Jerusalem (AFP) – Prime Minister Benjamin Netanyahu, a skilled survivor of Israel’s cutthroat politics, is hoping snap elections will help him withstand a potential corruption indictment, analysts say, and polls show he is likely to succeed.
Netanyahu’s government decided on Monday to hold snap elections on April 9, seven months early, as it struggles to pass legislation with only a one-seat majority in parliament.
Israel’s parliament, or Knesset, must still formally vote to dissolve itself and set the election date. A first vote was scheduled for Wednesday.
Failure to agree on a key bill on the enlistment of ultra-Orthodox Jews in the military like their secular counterparts was the ostensible reason to call elections, but many analysts pointed to Netanyahu’s legal concerns as a decisive factor.
Israel’s state prosecutor Shai Nitzan told a conference last week that he was wrapping up his recommendations on three separate cases of alleged corruption and handing them over to the attorney general.
Israeli media reported that they include a recommendation to indict the prime minister.
Analysts say it seems Netanyahu wants to confront the potential charges with a fresh electoral mandate and is betting the attorney general will not issue his decision before April.
“What made him decide to move up the date of the elections was the speech by Shai Nitzan, who announced that his recommendations were ready,” said Emmanuel Navon, political science professor at Tel Aviv University.
– ‘Prefer to wait’ –
So far, the legal cases against Netanyahu appear to have had little impact on voters, and a poll taken after Monday’s announcement of April elections showed his Likud party would remain by far the largest.
Victory in April would put Netanyahu, the 69-year-old son of a historian who is no doubt mindful of his legacy, on track to become Israel’s longest-serving prime minister, surpassing founding father David Ben-Gurion.
A decisive win will allow him to ramp up his argument that the investigations are merely the result of a plot by his political enemies to force him from office against the will of the electorate.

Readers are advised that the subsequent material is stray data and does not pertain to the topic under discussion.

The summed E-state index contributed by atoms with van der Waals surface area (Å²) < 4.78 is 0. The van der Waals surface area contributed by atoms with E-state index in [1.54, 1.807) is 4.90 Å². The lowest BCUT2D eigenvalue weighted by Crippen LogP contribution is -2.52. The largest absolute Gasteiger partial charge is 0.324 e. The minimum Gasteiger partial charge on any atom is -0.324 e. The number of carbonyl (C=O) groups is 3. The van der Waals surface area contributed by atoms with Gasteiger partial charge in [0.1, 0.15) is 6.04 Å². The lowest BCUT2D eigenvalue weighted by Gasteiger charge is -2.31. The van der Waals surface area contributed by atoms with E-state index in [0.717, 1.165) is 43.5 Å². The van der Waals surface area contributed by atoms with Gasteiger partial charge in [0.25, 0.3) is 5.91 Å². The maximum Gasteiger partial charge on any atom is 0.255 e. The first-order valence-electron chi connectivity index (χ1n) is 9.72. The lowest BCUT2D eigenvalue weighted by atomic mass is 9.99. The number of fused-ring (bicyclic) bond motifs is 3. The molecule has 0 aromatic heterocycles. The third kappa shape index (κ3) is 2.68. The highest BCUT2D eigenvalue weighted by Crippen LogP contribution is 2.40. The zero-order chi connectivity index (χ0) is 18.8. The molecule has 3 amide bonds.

He is not required to step down if indicted, and there is little doubt that he would refuse to do so.
Gideon Rahat of Jerusalem’s Hebrew University and the Israel Democracy Institute think tank said he does not believe Attorney General Avichai Mandelblit should take the campaign into account in determining when to issue his decision.
But he will surely feel pressure to do so, said Rahat.
“I would say that he would probably prefer to wait until after the elections because he wouldn’t like to be blamed for influencing the elections or for trying to influence the elections,” he said.
With Israel’s centre-left opposition in disarray, Netanyahu’s main electoral threat appears to come from the right and centre.
His reputation as Israel’s “Mr. Security” accounts in large part for his electoral success, but it took a hit over a controversial Gaza ceasefire in November.
That truce led to the resignation of defence minister Avigdor Lieberman and the removal of his party’s five seats from the coalition, seen as the most right-wing in Israel’s history.
– ‘Pyrrhic victory’? –
Netanyahu worked then to hold the coalition together and has managed to do so until now.
There was speculation he wanted to wait to push for polls until anger over the ceasefire calmed.
After Monday’s announcement, Netanyahu faced fresh criticism over his argument in November that it would be irresponsible to go to elections because the country was facing a sensitive security situation.
It was an apparent reference to an upcoming military operation to destroy Hezbollah tunnels from Lebanon that was announced earlier this month.
Asked on Monday why now was a better time, Netanyahu said the operation was nearly complete.
Wildcard candidates could still emerge in the electoral campaign and pose a threat to Netanyahu.
Much of the focus was on former military chief of staff Benny Gantz, who polls show could do well, but he has given no word on his intentions.
While Netanyahu may succeed in his election gamble, the legal cases will remain and he will likely have to reckon with them eventually.
He “realised that the sand in the hourglass was running out,” political columnist Ben Caspit wrote in the Israeli newspaper Maariv.
“In my opinion, this might work, but will prove to be a pyrrhic victory. The clock will stop for a few minutes, making it possible for him to run for election, but it will resume ticking again energetically immediately afterwards.”